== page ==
political action committee


political action committee
PAC PAC (p[a^]k), n. [Acronynm from Political Action Committee.] (Politics) A {political action committee}, a committee formed by an organization or special-interest group to raise money to support candidates for office or to influence legislation. A PAC provides a legal means for corporations in the U. S. to support political candidates even when direct contributions from corporations to candidates is forbidden by law. In theory, the corporation may not itself contribute to a PAC, but may pay the expenses of raising money from individuals. PACs may also be formed by organizations other than commercial corporations, such as trade associations. [Acronym, U. S.]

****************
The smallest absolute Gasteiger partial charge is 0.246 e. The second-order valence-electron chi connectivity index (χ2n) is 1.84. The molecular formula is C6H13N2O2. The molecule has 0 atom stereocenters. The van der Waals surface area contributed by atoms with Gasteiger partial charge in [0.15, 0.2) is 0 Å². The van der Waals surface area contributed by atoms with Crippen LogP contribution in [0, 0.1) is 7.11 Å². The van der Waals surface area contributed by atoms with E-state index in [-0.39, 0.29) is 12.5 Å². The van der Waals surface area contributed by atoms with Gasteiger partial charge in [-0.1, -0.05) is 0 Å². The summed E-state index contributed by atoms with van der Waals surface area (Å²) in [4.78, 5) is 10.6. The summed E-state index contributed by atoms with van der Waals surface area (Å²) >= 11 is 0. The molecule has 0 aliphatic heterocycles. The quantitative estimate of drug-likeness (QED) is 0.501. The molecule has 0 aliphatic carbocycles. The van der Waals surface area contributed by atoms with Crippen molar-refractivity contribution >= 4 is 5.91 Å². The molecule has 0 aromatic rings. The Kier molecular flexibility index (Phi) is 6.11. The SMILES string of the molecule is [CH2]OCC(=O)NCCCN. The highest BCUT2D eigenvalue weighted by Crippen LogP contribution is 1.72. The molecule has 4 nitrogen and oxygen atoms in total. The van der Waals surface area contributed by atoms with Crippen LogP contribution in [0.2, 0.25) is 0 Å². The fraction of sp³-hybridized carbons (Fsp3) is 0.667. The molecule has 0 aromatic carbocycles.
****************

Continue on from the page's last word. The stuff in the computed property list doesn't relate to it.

Note: PACs became popular in the 1970's after campaign finance reform laws put limits on the amount of money which an individual can contribute to each candidate for public office. In addition to simply supporting candidates with specific viewpoints, the unstated purpose of PACs is to make politicians aware of their viewpoints, by aggregating sums of money into significant single donations. This latter effect has aroused criticism of PACs from reformers who feel that large donations bias the political process. [PJC]


The Collaborative International Dictionary of English. 2000.